Knowing when to change a business strategy – Best business decision case study

Samantha Sida, co-founder of out-of-home adverting network Limited Space, discusses how a business strategy shift for the business in its early years lead to significant successes.

Initially, when it was founded in 2002, Limited Space was created to sell brands’ advertising opportunities in car parks; lifts and posters, making the best use of unused ambient space.

However, the early noughties also saw a shift in how consumers were using shopping mall space and how they were being built, changing from predominantly retail locations to leisure destinations where people met to not only shop, but to enjoy the entertainment and dining facilities.

We undertook significant research and identified there was real potential for brands to communicate with shoppers in the very place where most of them make purchase decisions – the malls themselves.

Limited Space was established in car parks and was proving to be a moderate success, but developing our lift format in the mall environment provided a much broader audience for our clients. So in 2006, we pursued the opportunity to move into shopping centres, leaving the car park offering behind.

Following the change of direction, we began to rapidly expand into a network of what is now 85 malls nationwide, delivering an advertising audience of over fifty million shoppers every two weeks. We have expanded the service offering with panoramic banner platforms and an expanding network of digital screens with interactive capabilities.

In terms of financials, since the decision to shift direction, Limited Space has gained market share every year since entering malls. During its 2009/2010 fiscal year, revenue grew by 14 per cent in stark contrast to the overall outdoor advertising industry which shrunk by 10 per cent during the same period. Our growth has remained strong and positive even through the recession.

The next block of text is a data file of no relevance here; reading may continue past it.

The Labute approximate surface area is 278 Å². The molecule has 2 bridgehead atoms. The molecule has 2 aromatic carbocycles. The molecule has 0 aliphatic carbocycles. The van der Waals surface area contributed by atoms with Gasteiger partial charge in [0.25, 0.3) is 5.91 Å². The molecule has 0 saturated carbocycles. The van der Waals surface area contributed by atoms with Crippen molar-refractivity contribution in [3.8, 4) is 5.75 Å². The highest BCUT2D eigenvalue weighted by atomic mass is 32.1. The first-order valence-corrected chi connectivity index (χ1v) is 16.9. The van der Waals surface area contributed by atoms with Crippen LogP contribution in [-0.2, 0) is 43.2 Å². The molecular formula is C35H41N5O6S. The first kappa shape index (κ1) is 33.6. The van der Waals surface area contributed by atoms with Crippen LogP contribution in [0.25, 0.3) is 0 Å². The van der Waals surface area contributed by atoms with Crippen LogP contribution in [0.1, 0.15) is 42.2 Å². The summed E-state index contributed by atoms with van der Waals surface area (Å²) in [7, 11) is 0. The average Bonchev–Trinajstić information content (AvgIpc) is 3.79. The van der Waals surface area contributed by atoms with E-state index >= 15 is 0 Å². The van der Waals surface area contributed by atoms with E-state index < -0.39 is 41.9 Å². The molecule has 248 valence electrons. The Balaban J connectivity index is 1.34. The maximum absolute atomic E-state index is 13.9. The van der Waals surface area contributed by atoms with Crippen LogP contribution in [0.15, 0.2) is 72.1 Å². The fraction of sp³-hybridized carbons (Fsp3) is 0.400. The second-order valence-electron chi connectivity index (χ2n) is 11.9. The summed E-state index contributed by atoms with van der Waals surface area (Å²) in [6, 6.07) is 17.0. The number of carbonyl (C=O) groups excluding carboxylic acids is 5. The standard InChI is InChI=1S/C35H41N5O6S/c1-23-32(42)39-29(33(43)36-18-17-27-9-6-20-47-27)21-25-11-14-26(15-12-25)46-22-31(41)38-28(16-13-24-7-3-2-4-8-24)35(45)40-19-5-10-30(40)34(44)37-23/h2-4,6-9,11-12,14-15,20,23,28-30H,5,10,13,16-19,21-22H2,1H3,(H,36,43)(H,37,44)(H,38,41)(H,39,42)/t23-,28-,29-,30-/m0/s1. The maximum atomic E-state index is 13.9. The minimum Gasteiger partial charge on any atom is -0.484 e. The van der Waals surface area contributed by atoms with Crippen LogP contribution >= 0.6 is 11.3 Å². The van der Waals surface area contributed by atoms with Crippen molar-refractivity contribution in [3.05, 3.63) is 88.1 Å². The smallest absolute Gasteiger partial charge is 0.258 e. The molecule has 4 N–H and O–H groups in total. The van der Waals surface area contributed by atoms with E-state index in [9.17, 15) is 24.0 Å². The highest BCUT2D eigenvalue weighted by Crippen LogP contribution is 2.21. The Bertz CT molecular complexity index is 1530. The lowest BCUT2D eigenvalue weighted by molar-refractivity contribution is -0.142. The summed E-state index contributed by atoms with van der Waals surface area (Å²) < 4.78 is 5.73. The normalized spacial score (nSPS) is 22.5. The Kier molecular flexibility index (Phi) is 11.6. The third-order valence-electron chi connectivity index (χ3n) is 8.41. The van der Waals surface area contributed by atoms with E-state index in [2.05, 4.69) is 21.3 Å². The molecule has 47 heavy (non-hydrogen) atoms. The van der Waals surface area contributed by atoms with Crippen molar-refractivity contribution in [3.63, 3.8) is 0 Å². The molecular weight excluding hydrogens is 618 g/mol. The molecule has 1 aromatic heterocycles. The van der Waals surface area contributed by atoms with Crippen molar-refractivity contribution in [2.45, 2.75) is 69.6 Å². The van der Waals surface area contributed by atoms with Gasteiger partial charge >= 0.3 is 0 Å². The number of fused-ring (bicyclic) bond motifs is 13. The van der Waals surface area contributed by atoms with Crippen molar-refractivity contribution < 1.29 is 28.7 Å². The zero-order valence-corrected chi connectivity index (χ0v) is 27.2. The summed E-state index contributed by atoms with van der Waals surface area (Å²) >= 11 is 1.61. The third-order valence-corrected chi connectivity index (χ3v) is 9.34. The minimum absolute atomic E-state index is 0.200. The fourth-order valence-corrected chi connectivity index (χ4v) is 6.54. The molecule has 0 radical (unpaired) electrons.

I never regret the decision to fundamentally change our business. We could easily have run both offerings simultaneously, but ultimately our decision hinged on exercising smart business, not hard business.

Our initial offering wasn’t wrong, we learnt so much from starting our business from scratch and experiencing all the problems that come with being a start-up. It meant we were able to present ourselves with the shopping mall offering as a more established, successful business to some of the biggest landowners in the UK and globally.

However, the opportunity to capitalise on changing consumer trends and develop some incredible products which really change the face of shopping centres, has proven to be an exciting journey for the company as well as a successful one.

Other Best Business Decisions by Entrepreneurs:

Hunter Ruthven

Hunter Ruthven

Hunter was the Editor for from 2012 to 2014, before moving on to Caspian Media Ltd to be Editor of Real Business.

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